The result (for Towers 1 and 2, on an adjoining parcel purchased months after the first) is a dark, pleated facade suggestive of the inherent weight and quality of its fabric, a material sufficiently hefty (double ‘third generation’ glazing) to hold the fold. The towers are each a gathering of nine shafts drawn up to different heights to articulate the top; further dissolved by a random patching of spandrels in shaft-specific grey shades. The 43-storey Tower 1 is entirely commercial off ice, let speculatively. Tower 2 has twenty-five percent of its floor area assigned to hotel use. This has occasioned an alternative articulation of the peak of the second tower, with the balance of cladding tipping from solid to glass. Four of the shafts flatten to a pool deck on level thirty-five, the hotel accommodated within an L-shaped plan extruded a further eleven storeys. The complexity of its form – arising but a few short steps from simplicity – generates a range of room types, many with bathrooms on the facade.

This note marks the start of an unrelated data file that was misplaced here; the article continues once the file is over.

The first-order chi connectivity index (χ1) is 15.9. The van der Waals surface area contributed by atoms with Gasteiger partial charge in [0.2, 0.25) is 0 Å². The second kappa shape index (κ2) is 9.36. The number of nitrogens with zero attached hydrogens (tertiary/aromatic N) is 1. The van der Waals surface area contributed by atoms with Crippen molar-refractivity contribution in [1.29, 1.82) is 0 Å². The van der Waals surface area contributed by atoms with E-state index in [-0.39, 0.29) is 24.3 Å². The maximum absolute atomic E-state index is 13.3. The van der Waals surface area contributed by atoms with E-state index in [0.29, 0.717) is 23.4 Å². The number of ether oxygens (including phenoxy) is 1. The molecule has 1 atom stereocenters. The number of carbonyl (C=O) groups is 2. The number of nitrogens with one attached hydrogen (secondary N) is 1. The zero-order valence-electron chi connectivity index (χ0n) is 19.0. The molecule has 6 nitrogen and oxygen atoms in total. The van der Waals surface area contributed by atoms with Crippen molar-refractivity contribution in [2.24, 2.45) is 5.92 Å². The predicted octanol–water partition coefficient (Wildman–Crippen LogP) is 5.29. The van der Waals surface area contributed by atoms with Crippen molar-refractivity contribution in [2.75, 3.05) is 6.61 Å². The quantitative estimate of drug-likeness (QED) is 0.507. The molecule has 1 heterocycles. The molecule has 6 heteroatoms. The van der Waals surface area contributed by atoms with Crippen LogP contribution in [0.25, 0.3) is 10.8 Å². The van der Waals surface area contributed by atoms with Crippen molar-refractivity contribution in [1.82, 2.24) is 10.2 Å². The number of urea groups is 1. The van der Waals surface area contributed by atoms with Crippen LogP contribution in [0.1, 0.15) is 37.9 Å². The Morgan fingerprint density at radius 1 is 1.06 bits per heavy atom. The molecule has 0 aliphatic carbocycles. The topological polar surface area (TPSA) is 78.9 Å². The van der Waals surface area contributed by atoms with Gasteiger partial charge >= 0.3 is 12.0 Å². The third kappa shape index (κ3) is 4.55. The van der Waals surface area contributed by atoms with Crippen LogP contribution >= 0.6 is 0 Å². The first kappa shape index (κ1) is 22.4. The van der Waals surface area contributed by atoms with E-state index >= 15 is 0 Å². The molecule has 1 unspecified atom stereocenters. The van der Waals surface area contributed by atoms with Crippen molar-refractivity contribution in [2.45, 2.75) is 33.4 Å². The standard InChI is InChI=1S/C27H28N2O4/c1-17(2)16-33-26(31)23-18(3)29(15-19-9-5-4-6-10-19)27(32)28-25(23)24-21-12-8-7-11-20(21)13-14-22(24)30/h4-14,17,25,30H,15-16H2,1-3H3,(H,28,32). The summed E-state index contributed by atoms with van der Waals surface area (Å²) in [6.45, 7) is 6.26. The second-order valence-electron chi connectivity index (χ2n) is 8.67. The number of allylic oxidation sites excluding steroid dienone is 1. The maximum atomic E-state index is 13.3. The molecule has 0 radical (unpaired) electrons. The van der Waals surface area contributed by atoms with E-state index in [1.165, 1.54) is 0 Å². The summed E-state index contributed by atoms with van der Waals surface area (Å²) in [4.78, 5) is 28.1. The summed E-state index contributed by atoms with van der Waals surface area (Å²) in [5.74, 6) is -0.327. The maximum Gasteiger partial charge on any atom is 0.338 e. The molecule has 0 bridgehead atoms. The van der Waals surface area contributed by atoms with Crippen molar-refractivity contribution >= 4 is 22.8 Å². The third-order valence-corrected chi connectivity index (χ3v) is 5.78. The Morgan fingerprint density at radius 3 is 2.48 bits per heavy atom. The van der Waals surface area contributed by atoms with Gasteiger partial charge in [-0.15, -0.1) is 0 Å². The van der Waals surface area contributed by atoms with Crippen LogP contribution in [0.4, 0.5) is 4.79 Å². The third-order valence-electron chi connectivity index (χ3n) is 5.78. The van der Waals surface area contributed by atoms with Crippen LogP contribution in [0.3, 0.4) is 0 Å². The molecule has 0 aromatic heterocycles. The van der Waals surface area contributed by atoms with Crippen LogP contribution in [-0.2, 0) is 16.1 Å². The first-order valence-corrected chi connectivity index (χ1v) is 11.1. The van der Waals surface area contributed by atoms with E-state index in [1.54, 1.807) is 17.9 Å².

At the base of the carbon black towers is The Cube, externally a brilliant surface of crystal white glass, faceted at the corners as setbacks demand. Its lower edge is a floor above the footpath, allowing an undirected flow of pedestrians into the lift lobbies and around retail outlets. Negotiation of air rights over a masterplanned green mall allowed the sheltering of the whole intertower plaza to create a seventeen-metre high ‘city room’. The cool, food and beverage-enlivened space is reconfigurable, furniture and planting moveable for major events. The volume is punctured by only one column, critical to support a thirty-metre roof truss extending from the carpark during the phased construction. A hanging ‘food garden’ cafe elaborates on the second-storey network of walkways destined to connect future neighbours and supports a mandated travellator (pre-built and disguised beneath a dining platform). The facade of the food garden is an undulating wave of glazing, curtaining the dining area from the greater city room. Lighting is complementary, pendants sparkling like champagne bubbles behind the curving glass.